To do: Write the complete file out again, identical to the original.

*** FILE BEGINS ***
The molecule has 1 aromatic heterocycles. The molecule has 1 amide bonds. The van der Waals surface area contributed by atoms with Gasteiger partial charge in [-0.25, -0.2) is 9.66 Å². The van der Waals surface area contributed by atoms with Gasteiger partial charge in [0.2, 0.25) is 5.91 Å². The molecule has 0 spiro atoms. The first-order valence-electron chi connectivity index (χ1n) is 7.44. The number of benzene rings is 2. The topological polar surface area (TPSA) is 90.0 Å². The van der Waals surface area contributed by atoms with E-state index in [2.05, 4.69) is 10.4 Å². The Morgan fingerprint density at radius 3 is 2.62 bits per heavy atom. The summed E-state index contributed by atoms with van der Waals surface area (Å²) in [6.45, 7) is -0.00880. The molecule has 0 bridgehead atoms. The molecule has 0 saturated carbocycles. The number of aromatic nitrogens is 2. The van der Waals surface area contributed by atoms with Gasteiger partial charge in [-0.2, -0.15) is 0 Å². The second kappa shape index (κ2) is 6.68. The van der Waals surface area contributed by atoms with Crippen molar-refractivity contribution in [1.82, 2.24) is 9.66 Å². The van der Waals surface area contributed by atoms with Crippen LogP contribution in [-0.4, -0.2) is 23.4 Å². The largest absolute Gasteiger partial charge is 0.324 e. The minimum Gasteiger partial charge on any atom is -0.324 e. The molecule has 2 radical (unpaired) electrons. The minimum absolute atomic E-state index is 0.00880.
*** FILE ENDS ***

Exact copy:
The molecule has 1 aromatic heterocycles. The molecule has 1 amide bonds. The van der Waals surface area contributed by atoms with Gasteiger partial charge in [-0.25, -0.2) is 9.66 Å². The van der Waals surface area contributed by atoms with Gasteiger partial charge in [0.2, 0.25) is 5.91 Å². The molecule has 0 spiro atoms. The first-order valence-electron chi connectivity index (χ1n) is 7.44. The number of benzene rings is 2. The topological polar surface area (TPSA) is 90.0 Å². The van der Waals surface area contributed by atoms with E-state index in [2.05, 4.69) is 10.4 Å². The Morgan fingerprint density at radius 3 is 2.62 bits per heavy atom. The summed E-state index contributed by atoms with van der Waals surface area (Å²) in [6.45, 7) is -0.00880. The molecule has 0 bridgehead atoms. The molecule has 0 saturated carbocycles. The number of aromatic nitrogens is 2. The van der Waals surface area contributed by atoms with Gasteiger partial charge in [-0.2, -0.15) is 0 Å². The second kappa shape index (κ2) is 6.68. The van der Waals surface area contributed by atoms with Crippen molar-refractivity contribution in [1.82, 2.24) is 9.66 Å². The van der Waals surface area contributed by atoms with Crippen LogP contribution in [-0.4, -0.2) is 23.4 Å². The largest absolute Gasteiger partial charge is 0.324 e. The minimum Gasteiger partial charge on any atom is -0.324 e. The molecule has 2 radical (unpaired) electrons. The minimum absolute atomic E-state index is 0.00880.